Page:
A question of competence -- or, rather, three of them

Even conservatives who agree with the president's policy goals are worried about their execution.

By Tim Grieve
March 6, 2006 9:29PM (UTC)
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Fifty-nine percent of the American public says George W. Bush can't manage the federal government effectively, and you can apparently count a lot of conservatives in that majority: On Fox News over the weekend, Weekly Standard editor Bill Kristol said the Bush administration has earned a reputation for not being "as serious about the competent execution of government functions as it should be."

We can't imagine how anyone got that idea.


News Item No. 1: Private security guards assigned to the Department of Homeland Security say that the sprawling government bureaucracy that's supposed to be keeping Americans safe can't even protect its own headquarters properly. As the Associated Press reports, the guards are telling Congress about "inadequate training, failed security tests and slow or confused reactions to bomb and biological threats." One example: When somebody discovered an envelope containing a suspicious powder at headquarters last year, officials carried it by the office of DHS Secretary Michael Chertoff, then took it outside and shook it out near Chertoff's window without bothering to order an evacuation first.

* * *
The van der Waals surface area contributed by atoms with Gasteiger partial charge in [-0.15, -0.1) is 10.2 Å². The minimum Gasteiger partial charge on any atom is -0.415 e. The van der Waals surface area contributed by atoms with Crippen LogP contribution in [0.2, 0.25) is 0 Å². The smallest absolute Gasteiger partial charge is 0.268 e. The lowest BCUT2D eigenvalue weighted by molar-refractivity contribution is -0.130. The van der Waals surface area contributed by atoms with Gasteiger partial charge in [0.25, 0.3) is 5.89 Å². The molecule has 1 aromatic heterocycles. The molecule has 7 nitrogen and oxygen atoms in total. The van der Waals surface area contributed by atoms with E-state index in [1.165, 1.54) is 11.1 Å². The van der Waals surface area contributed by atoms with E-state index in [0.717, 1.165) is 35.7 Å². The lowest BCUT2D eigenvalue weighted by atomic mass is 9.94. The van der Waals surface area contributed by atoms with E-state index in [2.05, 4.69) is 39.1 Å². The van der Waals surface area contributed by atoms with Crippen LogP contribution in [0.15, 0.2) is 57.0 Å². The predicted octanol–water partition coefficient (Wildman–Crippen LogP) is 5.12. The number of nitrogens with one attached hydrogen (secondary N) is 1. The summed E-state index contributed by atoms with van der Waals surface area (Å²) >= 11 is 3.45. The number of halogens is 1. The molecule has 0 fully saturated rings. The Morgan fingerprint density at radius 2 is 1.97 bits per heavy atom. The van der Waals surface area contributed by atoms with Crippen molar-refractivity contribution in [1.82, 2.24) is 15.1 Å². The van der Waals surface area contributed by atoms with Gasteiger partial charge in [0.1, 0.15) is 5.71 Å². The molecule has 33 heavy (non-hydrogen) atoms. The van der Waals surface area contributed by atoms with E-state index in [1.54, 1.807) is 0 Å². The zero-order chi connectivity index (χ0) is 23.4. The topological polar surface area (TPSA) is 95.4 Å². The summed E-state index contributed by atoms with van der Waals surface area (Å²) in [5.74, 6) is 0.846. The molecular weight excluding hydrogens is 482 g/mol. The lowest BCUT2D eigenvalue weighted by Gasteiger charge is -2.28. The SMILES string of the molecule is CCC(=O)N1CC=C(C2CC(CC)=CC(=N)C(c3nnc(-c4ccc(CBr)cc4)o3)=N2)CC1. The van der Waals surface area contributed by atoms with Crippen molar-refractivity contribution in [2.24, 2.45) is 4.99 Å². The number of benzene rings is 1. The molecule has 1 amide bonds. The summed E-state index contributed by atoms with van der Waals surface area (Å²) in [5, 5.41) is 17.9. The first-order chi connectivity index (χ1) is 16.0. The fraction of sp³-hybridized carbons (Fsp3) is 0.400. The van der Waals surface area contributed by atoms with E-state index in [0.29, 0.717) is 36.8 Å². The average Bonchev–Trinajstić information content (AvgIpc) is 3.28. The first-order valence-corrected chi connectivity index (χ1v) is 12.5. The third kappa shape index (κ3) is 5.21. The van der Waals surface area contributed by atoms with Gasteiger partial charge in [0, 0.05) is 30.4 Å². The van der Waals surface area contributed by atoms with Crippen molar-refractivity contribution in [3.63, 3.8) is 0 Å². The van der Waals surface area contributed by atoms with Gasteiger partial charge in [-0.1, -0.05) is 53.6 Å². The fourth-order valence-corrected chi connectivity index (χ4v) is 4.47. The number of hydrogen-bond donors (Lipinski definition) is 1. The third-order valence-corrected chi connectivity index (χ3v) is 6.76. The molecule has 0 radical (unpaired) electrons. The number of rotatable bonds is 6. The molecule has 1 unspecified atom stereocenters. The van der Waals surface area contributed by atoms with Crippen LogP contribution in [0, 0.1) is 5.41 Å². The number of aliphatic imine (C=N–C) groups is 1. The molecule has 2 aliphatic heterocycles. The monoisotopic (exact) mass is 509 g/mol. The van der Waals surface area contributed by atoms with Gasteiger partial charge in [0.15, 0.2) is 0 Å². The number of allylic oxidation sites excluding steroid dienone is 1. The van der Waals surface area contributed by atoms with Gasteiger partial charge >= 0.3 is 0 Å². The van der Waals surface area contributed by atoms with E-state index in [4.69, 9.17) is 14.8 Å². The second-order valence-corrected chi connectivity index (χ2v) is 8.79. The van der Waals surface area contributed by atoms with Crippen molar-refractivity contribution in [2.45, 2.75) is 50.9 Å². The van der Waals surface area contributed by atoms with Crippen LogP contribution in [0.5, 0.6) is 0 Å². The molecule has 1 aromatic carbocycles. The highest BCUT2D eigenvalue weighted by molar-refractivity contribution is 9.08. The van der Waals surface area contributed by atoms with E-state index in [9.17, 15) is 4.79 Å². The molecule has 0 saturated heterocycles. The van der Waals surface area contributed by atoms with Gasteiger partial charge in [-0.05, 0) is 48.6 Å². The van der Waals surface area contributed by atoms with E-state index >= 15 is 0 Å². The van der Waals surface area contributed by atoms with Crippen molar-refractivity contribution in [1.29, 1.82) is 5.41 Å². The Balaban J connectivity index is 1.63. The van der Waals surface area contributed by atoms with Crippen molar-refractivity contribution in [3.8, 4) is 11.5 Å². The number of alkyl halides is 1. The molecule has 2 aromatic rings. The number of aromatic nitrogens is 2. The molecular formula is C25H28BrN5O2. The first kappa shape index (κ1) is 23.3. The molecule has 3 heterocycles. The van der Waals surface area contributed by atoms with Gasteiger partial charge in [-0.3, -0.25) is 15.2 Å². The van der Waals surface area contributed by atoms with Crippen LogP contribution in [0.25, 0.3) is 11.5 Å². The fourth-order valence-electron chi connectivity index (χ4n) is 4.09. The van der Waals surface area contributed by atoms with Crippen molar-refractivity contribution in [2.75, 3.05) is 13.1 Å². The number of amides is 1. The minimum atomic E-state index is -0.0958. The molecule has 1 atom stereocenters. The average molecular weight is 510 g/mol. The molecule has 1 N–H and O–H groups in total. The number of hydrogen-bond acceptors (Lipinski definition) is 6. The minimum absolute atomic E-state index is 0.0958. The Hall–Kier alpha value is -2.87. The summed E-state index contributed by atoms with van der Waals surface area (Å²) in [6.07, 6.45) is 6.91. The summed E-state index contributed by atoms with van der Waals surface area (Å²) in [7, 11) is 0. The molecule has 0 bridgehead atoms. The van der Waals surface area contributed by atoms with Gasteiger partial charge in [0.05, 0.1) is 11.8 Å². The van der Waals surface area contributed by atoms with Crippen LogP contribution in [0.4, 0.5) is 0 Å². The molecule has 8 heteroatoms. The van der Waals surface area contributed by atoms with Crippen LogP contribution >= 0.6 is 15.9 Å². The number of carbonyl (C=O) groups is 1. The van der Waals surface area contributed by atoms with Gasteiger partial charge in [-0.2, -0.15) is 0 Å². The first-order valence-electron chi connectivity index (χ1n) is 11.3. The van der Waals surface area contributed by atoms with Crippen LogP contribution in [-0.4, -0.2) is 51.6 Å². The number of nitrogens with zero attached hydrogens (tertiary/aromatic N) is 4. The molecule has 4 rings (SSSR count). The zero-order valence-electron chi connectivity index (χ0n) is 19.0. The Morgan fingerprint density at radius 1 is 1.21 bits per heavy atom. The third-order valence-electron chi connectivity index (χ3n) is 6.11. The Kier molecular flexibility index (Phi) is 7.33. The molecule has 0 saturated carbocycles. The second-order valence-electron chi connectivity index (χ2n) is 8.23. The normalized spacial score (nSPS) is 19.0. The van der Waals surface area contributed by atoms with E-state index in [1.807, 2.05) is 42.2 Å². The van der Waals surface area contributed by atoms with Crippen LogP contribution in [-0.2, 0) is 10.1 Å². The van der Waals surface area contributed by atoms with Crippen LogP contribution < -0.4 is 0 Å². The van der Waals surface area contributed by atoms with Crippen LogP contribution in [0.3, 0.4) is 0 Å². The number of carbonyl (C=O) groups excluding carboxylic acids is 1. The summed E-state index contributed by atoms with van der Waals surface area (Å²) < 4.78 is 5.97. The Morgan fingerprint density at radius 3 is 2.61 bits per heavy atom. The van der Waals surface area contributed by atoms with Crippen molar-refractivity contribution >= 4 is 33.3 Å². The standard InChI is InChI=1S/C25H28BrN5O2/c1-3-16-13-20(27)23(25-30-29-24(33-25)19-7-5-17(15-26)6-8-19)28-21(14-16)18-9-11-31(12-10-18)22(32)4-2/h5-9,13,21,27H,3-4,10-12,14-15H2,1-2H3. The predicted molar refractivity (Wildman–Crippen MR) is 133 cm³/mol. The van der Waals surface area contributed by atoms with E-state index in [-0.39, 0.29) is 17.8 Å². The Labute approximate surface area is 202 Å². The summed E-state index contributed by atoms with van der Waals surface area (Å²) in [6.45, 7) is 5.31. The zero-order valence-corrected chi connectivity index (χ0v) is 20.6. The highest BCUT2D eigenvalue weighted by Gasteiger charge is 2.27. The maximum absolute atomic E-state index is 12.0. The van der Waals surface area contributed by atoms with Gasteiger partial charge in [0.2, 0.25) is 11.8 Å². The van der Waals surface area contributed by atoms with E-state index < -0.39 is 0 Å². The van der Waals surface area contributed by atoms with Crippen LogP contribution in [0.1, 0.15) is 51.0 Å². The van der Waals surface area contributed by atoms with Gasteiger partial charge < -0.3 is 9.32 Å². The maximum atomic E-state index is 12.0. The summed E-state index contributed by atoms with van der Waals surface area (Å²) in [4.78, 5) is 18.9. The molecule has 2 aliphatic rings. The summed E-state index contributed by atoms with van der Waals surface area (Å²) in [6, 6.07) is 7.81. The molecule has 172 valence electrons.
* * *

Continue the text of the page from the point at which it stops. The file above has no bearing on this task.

News Item No. 2: Although the Army Corps of Engineers may meet Bush's June 1 deadline for rebuilding levees in New Orleans, independent experts monitoring the project say the rebuilt levees will be weaker than the ones that failed to hold off Hurricane Katrina. As the Washington Post reports, the Bush administration and many in Congress have resisted calls for higher levees, and experts say it is "inevitable" that the repaired levees will be overtopped again -- if they don't collapse first.

News Item No. 3: President Bush will take Air Force One and the usual traveling White House to Crawford, Texas, for an overnight trip Tuesday. The reason: The president wants to vote in the Republican primary, and somebody at the White House apparently forgot to order an absentee ballot for him.

Tim Grieve

Tim Grieve is a senior writer and the author of Salon's War Room blog.

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